Cause of Smith Street fire still undetermined

The occupants of a two-storey house on Smith Street were lucky to get out alive after a fire destroyed the inside of their residence on Wednesday morning.

  • Feb. 1, 2011 9:00 a.m.

The occupants of a two-storey house on Smith Street were lucky to get out alive after a fire destroyed the inside of their residence on Wednesday morning.

The Williams Lake Fire Department was called to the scene at 3:30 a.m. to find the house spewing smoke.

The two tenants — a mother and child who lived upstairs and a second resident downstairs — escaped the house in spite of the absence of working smoke detectors.

“The tenant upstairs heard a noise and opened up the bedroom door and discovered the hallway was thick with smoke,” said Williams Lake fire chief Randy Isfeld.

“She closed the door and escaped via the bedroom window with her six-month baby.

“From what I understand the individual downstairs was awoken at the same time and he managed to get out the front door.”

The cause of the fire is undetermined.

Isfeld estimates that due to heat and smoke damage the interior of the house was destroyed, although he could not give a dollar figure on the damage.

The house was insured but neither tenant had contents insurance.

Isfeld says because there were no working smoke alarms in the home the tenants are fortunate to have escaped.

“There were some (fire alarms) there but they had been disabled,” he said.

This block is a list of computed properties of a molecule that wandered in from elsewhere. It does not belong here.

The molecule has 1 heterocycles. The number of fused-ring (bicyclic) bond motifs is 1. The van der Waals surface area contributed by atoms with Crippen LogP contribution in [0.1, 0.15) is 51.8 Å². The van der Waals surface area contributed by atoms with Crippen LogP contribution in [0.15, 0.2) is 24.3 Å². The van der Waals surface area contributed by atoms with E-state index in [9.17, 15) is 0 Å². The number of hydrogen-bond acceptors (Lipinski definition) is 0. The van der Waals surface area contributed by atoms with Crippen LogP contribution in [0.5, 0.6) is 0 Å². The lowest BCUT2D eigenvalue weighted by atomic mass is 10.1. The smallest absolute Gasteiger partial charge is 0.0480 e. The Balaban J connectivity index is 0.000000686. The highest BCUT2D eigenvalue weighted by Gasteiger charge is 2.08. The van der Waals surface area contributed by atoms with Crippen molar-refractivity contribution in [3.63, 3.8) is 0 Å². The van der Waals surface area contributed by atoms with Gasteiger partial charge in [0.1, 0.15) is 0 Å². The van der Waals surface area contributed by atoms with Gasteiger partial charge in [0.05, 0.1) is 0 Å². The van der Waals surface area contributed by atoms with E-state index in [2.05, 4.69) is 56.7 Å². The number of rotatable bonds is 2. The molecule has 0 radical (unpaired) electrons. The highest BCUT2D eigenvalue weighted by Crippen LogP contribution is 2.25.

“It was a bad situation. This could have been much worse than it was in that sense.”

The department finds “more frequently than we should” either smoke detectors without working batteries or ones where the battery has been removed.

Des Webster, deputy fire chief, says that this is often due to the fact that people become fed up with false alarms and simply remove the batteries from detectors.

What they should be doing instead, he says, is changing the type of detector.

According to Webster, the most common type of detector to be installed in homes is an ionization one.

But there are also photoelectric detectors.

They are both effective at detecting fires but identify different parts of the fire.

The ionization detector picks up small particles or steam in the air and that is why they are problematic in or near kitchens or bathrooms, for example.

In those areas a photoelectric device would result in fewer false alarms.

“Rather than taking the batteries out of the nuisance alarm just change it to a photoelectric type and it gives you less false alarms,” Webster says.

As of 2010, the provincial Fire Services Act made it illegal for homes to be without working smoke detectors.

The penalty applied for not having smoke alarms has been left up to individual municipalities and Webster says the city doesn’t currently have a bylaw in place to deal with the issue. He says what is preferable to penalty is education.

“Most home fires start at night when people are sleeping.

“Having a working smoke alarm in your house in the proper areas and properly installed can increase your chances of survival by more than 50 per cent,” he says, noting giving people that information usually convinces them to install or maintain their alarms.

Webster further suggests smoke alarms be one part of a fire-safety plan that should also include knowing and practicing a fire-escape route with household members.

It is recommended that homes have at least one working smoke alarm per floor, as well as one in each bedroom.